“Every blade of grass has its angel that bends over it and whispers, Grow, grow.” These words from the Talmud, a Jewish religious text, welcome the visitors at Dwarson, a small picturesque village situated on the Himalayan slopes of Uttarakhand, around 400km from Delhi. Today this conservation centre, developed by the research wing of the state’s forest department, has more than 70 different species of grass flourishing together.
“There is a lot of emphasis on the conservation of faunal biodiversity but plants often get neglected and when it comes to grass, people hardly acknowledge that it is as important as any other plant. We decided to collect and grow these grass species keeping this very fact in mind. Today we have 73 precious grass species in this centre and this makes Dwarson one of the largest dedicated collection centres of its own kind in the country,” R.P. Joshi, range officer in Uttarakhand forest department, told Mongabay-India.
Despite its critical role in the ecosystem, the importance of grass is generally overlooked as people tend to relate more to wild animals and birds more than any plant species. Two American botanists Elisabeth Schussler and James Wandersee coined the term “plant blindness” in 1998 to describe what they called “the inability to see or notice the plants in one’s own environment”.
Grass is a monocotyledon herbaceous plant with narrow leaves growing from the base. There are around 10,000 grass species found worldwide and nearly 1,500 of species, subspecies and varieties of grass are found in India. They grow everywhere: be it a hilly slope, flatland, banks of a river, agricultural field, wetland, stony rock, seacoast or a high alpine meadow. This quality of being able to grow almost everywhere makes grasses vital for the ecology and ecosystem.
“Grasses are found in the places also where trees or any other plants aren’t able to grow. So, you get to see a grassland even if no forest is present in that landscape. This makes grass ecologically indispensable,” said Manoj Chandran, chief conservator of forest (CCF) with Uttarakhand forest department, who has been researching on different grass species for the last 20 years.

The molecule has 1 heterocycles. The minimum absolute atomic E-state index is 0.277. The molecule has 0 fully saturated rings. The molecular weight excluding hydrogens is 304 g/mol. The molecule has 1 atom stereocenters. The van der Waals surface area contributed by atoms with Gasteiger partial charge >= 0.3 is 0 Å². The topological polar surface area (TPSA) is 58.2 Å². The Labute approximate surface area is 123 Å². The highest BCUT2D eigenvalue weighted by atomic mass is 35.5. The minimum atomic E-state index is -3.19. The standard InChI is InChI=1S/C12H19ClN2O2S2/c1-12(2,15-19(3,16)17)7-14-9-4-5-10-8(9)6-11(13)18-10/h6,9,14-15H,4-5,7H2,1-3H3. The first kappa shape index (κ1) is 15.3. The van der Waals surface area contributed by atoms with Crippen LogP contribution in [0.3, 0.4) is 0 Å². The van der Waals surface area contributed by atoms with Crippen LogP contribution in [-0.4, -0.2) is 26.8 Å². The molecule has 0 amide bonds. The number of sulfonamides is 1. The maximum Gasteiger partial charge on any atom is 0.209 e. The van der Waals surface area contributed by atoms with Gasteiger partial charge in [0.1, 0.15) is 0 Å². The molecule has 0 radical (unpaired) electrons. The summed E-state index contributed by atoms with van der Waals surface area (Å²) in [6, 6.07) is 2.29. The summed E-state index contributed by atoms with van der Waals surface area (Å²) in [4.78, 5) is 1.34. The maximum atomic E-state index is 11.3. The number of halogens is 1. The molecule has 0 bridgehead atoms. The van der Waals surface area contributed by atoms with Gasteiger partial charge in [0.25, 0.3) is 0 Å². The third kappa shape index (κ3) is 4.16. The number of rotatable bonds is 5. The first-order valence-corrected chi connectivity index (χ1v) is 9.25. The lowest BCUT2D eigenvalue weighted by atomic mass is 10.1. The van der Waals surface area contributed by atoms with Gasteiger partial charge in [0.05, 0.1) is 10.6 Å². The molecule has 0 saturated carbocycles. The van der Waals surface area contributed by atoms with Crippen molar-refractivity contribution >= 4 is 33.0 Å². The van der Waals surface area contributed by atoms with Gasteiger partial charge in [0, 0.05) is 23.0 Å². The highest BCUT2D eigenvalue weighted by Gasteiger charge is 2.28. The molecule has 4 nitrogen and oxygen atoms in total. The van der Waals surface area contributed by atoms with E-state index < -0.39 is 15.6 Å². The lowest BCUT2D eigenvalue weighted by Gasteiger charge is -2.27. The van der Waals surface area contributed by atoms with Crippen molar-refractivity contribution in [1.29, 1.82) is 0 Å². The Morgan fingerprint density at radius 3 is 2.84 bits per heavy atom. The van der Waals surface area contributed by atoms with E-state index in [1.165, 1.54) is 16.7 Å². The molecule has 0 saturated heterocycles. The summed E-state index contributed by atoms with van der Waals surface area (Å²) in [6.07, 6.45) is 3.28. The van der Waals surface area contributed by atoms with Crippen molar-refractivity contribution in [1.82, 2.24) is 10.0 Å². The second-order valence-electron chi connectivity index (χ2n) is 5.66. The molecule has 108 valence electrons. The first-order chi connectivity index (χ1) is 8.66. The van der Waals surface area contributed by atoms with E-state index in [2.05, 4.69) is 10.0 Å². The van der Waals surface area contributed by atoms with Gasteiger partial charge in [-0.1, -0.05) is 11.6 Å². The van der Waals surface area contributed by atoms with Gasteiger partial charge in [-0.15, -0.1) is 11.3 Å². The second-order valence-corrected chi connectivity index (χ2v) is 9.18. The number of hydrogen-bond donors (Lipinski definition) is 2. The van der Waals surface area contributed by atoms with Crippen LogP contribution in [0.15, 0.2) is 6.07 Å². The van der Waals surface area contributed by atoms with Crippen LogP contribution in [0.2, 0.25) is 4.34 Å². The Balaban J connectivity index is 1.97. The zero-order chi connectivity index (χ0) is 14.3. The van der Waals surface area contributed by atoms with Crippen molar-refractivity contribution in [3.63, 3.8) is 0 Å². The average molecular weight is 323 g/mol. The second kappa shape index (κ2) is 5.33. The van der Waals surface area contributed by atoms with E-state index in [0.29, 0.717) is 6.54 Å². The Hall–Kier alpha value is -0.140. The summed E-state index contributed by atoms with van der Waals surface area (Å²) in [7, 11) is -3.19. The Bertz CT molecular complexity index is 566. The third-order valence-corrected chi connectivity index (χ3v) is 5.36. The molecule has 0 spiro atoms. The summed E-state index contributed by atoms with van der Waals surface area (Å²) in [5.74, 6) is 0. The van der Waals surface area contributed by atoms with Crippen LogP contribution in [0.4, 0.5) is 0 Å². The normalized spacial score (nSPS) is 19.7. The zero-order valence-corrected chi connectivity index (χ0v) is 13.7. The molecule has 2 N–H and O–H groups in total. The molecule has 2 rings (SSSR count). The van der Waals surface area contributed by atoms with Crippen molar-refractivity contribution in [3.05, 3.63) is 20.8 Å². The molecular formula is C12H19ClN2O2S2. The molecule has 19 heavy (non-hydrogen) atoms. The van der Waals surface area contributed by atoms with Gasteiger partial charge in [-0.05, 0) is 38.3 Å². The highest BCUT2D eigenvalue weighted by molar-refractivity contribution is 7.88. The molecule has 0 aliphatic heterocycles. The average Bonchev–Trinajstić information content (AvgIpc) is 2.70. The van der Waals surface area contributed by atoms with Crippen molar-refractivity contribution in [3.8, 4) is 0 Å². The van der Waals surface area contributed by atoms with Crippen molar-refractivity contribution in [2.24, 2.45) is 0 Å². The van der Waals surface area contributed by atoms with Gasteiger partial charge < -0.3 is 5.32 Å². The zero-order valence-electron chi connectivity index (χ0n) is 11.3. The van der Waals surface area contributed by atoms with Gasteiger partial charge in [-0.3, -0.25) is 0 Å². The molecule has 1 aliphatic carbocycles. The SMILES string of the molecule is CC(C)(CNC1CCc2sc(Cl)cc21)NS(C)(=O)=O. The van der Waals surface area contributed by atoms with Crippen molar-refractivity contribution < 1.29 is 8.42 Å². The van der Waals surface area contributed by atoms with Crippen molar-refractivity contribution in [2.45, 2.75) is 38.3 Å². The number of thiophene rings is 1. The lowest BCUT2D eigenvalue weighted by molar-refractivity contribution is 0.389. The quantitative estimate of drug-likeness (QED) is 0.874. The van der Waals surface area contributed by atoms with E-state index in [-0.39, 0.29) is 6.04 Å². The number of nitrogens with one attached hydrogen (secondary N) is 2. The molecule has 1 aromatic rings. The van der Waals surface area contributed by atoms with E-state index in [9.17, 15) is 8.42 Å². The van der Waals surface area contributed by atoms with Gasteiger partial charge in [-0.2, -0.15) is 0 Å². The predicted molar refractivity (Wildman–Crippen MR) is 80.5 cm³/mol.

Grasses have various roles to play in the ecosystem. They prevent soil erosion and landslides and protect the alluvial topsoil. Besides grasses slow down the runoff during heavy rains and floods which helps the earth to absorb water and improve groundwater table. This supports perennial rivers by strengthening their catchment.
Grass also supports food cycle and biodiversity
Grasses support a vast food chain directly or indirectly in a very complex way. Wheat, maize, paddy, barley, millets, sugarcane and many other crops are all grasses. They provide food as well as beverages to humans. Grasslands also provide fodder to herbivores such as deer, antelopes, sambhar and nilgai which in turn feed the carnivora like lions, tigers and leopards. Besides, there are numerous birds, insects and butterflies who prosper in the grass ecosystem and enrich the biodiversity of this landscape in different ways.
“There is an old saying – ‘all flesh is grass’ and this is because poaceae (grass family) have an intricate relationship with nature. Whatever humans or animals consume comes from grasses… directly or indirectly,” forest officer Sanjiv Chaturvedi, who is heading the research programmes in Uttarakhand, told Mongabay-India.
“It is unfortunate that even among all the plants, grasses are an underdog. Nature lovers are fascinated by flowering plants like tulip and orchid but how many of them know that it is the grass which prepares the fertile base (topsoil) for these aesthetically appealing plants. We want to encourage young researchers to make people aware of such facts. This thought is behind the idea of setting up the grass conservation centre at Dwarson,” Chaturvedi said.
Providing shelter, health and livelihood